Fifteen members of the NAMTEC Manufacturing Forum were invited to visit the Wilton Engineering operations at Port Clarence, Middlesbrough in the middle of May this year. This was an excellent opportunity for members to see first-hand the operations of a highly successful fabrication facility supplying predominantly the oil & gas sector.
Bill Scott, Wilton Group CEO, presented an insight into the Group and its operations. Bill founded the company in 1994, and by 2011 The Wilton Group achieved a turnover of £85 million with 800 employees, and are on target to achieve £100m turnover with 1000 employees by 2015. The Group started on a small site in Middlesbrough which they soon outgrew and were workingfrom several sites before the current location at Port Clarence, then owned by Kvaerner Oil & Gas, was acquired to form a central hub of operations. This proved to be a major step forward for the group providing a water front location capable of fabrication and loading out structures weighing thousands of tonnes.
The Group now has developed with 250 design engineers at PD&MS Energy in Aberdeen and a further 30 design engineers on Teesside as well as the Universal Coatings operation providing painting and coating facilities for Wilton Engineering and outside customers. The Group also has bases in Dundee, Great Yarmouth and Brazil and is now looking to move into the different sectors such as the renewable power sector.
The NAMTEC site visit, which included a tour of the workshops, started with a look at the Universal Coatings operations, where they are capable of painting even the largest structures. In the next workshop, the clamps for the caissons on the Siri field were being fabricated for Technip to act as a permanent reinforcement solution for the decaying structure. These are 3 metres in diameter and 6 metres high with a sophisticated clamping system.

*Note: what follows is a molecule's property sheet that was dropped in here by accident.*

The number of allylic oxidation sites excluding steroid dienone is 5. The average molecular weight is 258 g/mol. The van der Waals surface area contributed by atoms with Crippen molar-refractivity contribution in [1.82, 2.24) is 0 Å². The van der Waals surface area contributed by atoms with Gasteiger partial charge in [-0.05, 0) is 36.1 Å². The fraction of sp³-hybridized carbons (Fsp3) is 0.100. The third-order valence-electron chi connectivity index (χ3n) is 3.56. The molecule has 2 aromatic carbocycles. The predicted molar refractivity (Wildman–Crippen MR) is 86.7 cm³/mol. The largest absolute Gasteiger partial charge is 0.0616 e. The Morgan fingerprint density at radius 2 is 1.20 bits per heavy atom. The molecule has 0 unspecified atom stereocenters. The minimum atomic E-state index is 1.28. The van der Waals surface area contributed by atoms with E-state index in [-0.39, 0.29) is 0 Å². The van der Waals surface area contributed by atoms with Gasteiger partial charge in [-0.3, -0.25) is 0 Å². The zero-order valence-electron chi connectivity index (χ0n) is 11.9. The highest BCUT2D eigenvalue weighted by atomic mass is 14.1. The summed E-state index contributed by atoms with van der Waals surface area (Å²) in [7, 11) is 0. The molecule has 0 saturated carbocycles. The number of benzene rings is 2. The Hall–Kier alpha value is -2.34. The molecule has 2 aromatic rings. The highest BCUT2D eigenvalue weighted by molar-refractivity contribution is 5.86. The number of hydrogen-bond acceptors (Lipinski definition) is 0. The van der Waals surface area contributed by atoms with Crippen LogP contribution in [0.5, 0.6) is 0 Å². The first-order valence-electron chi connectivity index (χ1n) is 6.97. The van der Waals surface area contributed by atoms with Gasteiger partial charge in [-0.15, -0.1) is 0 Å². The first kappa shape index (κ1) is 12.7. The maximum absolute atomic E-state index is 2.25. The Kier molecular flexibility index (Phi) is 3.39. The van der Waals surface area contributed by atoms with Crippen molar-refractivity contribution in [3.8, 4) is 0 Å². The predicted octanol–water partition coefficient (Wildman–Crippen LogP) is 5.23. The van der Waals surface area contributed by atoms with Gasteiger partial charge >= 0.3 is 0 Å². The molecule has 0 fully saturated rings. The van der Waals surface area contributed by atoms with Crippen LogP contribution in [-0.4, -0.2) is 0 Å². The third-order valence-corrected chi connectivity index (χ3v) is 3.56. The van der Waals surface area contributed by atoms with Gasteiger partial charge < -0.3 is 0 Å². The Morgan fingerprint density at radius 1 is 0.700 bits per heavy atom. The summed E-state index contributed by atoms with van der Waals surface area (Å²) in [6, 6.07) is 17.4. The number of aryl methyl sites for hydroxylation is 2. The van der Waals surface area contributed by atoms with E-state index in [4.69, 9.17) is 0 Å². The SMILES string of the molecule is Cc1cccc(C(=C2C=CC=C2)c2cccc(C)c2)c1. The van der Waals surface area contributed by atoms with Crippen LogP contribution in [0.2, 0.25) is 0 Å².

Against stiff competition, Wilton won the multi-million pound contract from Conoco for the Long Term Compression (LTC) Module for the Britannia field weighing a massive 2200 tonnes. This is being fabricated as individual decks and these are currently being fabricated. It was inspiring to see the precision and quality of the workmanship on such a large fabricated structure – 30 metres long, 29 meters high and 18 metres wide.
The next project viewed was a J-Lay tower for IHC which is to be used for the installation of subsea steel pipelines, sections of which are up-ended from the vessel and held in position whilst being welded to the pipe being installed. The tower is an extremely large and complex structure and was nearing the final stages of completion. Alongside the J-lay, Stinger units are being constructed, which assists with installation of the welded pipeline.
After the tour, members were given the opportunity to ask questions of Bill and senior management from Procurement, Engineering, Proposals and Business Development functions to gain further insights into the Group and to have network opportunities with the team over an excellent lunch.
The visit gave members an opportunity to hear about and see firsthand the operations of a specialist fabricator within the oil and gas sector and enable valuable contacts to be made. Wilton have no machining facilities and use external sources for offsite and onsite machining. They also buy in other subcontract services and for the Conoco project will require around £10million of sub-contract services.
Our thanks go to Bill and his team for such an informative and worthwhile visit. It is an object lesson for UK manufacturing of what can be achieved with the right vision and persistence.